By Ben Geman - 12/24/09 12:41 AM EST
Obama acknowledged that the agreement does not ensure the level of global greenhouse gas emissions cuts in coming decades that climate scientists call necessary. But he added that the talks nearly collapsed before the limited deal was reached.
“What did occur was that at a point where there was about to be complete breakdown, and the prime minister of India was heading to the airport and the Chinese representatives were essentially skipping negotiations, and everybody's screaming, what did happen was, cooler heads prevailed,” Obama said.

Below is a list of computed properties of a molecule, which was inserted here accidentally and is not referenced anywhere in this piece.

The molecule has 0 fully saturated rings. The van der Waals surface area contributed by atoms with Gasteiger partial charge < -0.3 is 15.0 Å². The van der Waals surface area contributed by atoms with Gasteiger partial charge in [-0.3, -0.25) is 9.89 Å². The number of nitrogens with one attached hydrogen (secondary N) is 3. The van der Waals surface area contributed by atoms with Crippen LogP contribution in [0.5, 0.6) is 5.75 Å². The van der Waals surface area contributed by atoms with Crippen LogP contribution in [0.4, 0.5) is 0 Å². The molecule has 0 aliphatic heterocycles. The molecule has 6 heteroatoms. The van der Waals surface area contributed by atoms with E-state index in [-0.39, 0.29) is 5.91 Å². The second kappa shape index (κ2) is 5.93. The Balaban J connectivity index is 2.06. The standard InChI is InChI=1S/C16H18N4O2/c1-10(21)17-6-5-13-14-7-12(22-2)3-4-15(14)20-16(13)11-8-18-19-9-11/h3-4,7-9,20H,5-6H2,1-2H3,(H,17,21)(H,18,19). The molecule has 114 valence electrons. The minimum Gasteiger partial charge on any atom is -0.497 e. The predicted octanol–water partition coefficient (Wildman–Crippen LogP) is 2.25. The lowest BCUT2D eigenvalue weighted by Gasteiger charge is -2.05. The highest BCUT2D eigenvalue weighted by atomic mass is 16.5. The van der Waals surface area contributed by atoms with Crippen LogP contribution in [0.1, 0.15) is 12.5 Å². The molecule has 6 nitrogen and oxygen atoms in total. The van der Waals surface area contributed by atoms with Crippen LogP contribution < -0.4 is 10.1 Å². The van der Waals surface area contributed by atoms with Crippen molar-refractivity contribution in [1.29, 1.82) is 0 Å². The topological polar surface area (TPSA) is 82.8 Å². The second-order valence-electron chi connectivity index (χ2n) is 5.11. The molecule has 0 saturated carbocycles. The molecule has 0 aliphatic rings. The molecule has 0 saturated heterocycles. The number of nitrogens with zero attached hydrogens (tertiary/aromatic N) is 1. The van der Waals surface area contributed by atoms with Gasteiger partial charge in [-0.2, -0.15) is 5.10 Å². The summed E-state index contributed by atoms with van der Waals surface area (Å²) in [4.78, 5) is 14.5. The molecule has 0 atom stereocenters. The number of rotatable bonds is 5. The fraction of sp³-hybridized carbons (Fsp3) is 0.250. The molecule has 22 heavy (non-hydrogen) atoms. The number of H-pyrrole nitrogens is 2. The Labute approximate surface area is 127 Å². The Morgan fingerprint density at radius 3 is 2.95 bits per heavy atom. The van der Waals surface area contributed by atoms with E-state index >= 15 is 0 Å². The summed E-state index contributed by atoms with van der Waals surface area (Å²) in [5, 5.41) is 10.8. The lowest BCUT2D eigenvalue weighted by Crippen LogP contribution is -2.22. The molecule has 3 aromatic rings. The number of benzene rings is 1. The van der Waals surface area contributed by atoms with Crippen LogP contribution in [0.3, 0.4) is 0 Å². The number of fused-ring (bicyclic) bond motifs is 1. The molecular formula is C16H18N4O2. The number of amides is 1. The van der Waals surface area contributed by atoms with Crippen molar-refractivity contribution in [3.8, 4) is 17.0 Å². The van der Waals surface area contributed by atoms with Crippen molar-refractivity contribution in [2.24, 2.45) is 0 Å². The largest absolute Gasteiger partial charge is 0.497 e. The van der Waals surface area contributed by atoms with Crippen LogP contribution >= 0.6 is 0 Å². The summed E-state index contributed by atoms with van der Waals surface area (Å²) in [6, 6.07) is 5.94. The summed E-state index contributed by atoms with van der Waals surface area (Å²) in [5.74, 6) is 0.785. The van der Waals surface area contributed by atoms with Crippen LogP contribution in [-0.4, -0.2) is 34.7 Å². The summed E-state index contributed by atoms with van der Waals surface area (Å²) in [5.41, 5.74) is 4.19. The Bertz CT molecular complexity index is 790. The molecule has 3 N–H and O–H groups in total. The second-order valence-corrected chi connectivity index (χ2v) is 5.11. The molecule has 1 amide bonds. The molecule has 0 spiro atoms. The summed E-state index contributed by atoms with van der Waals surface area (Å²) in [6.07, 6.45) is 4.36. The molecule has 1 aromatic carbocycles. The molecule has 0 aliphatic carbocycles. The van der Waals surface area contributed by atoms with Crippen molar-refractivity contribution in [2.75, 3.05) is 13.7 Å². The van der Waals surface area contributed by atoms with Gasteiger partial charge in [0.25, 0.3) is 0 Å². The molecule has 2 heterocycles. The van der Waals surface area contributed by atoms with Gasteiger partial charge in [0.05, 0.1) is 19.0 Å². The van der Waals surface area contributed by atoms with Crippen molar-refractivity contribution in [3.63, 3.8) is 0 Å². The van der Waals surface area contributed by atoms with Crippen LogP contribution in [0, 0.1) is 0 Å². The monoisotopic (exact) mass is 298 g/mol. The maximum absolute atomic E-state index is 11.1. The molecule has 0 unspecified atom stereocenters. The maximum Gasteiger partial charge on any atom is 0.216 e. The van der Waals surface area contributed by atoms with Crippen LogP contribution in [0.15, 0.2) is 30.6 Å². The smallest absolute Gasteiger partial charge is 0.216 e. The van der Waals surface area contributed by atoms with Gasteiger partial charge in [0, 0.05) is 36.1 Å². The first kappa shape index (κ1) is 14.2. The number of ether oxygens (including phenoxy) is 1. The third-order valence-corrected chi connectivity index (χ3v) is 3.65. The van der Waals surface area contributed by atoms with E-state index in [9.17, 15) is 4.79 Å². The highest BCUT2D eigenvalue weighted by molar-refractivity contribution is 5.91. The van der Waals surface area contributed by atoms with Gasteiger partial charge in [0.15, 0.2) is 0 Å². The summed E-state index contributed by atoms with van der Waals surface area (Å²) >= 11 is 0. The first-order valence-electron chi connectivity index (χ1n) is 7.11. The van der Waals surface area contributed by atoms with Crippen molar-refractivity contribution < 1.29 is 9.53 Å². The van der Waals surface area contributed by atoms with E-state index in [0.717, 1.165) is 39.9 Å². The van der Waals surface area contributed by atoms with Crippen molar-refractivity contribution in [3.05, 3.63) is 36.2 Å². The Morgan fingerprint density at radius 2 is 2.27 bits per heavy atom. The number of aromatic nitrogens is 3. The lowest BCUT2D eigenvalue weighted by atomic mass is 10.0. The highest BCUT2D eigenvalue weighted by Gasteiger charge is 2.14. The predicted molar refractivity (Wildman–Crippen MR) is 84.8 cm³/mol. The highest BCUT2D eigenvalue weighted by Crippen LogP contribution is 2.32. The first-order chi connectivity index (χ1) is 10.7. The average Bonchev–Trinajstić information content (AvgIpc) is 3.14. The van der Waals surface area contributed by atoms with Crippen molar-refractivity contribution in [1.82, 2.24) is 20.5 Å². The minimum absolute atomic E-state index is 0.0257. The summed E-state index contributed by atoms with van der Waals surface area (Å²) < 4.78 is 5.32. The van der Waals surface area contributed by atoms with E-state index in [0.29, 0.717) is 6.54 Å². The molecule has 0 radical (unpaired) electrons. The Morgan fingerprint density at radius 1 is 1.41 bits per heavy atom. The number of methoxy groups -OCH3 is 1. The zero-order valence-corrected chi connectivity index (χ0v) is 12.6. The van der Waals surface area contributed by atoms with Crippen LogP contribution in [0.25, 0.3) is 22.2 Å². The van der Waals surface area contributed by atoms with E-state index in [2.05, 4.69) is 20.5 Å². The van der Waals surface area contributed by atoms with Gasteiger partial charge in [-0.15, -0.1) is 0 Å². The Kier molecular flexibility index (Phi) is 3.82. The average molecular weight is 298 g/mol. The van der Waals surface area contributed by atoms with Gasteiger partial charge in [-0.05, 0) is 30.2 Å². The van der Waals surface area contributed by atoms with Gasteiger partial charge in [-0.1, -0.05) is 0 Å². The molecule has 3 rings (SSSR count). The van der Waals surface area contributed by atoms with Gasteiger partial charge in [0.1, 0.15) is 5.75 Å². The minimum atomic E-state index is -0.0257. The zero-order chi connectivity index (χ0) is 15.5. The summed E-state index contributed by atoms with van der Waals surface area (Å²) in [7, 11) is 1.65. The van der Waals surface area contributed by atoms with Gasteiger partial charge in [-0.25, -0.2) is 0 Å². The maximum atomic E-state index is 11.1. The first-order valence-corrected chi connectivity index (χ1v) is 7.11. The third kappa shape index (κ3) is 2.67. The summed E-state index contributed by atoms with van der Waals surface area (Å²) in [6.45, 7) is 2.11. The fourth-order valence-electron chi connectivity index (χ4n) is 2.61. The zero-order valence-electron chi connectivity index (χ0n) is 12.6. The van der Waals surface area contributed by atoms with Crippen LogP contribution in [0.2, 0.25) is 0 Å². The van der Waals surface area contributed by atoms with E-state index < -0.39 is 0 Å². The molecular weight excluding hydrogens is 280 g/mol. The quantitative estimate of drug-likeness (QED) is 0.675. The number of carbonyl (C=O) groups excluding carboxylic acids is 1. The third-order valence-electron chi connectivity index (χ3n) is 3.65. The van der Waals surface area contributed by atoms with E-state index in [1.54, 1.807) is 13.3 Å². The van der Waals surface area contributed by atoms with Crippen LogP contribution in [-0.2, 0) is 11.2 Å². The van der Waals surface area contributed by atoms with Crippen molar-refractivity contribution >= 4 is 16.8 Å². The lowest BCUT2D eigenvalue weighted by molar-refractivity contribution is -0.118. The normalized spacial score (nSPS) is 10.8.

“And we were able to at least agree on non-legally binding targets for all countries - not just the United States, not just Europe, but also for China and India, which, projecting forward, are going to be the world's largest emitters,” he added. He called this an important confirmation that “everybody’s got to do something in order to solve this problem.”
Obama also said his “main responsibility” is to convince the American people that boosting low-carbon energy sources like wind and solar in the U.S. will create jobs and help the economy, while addressing climate change in the process.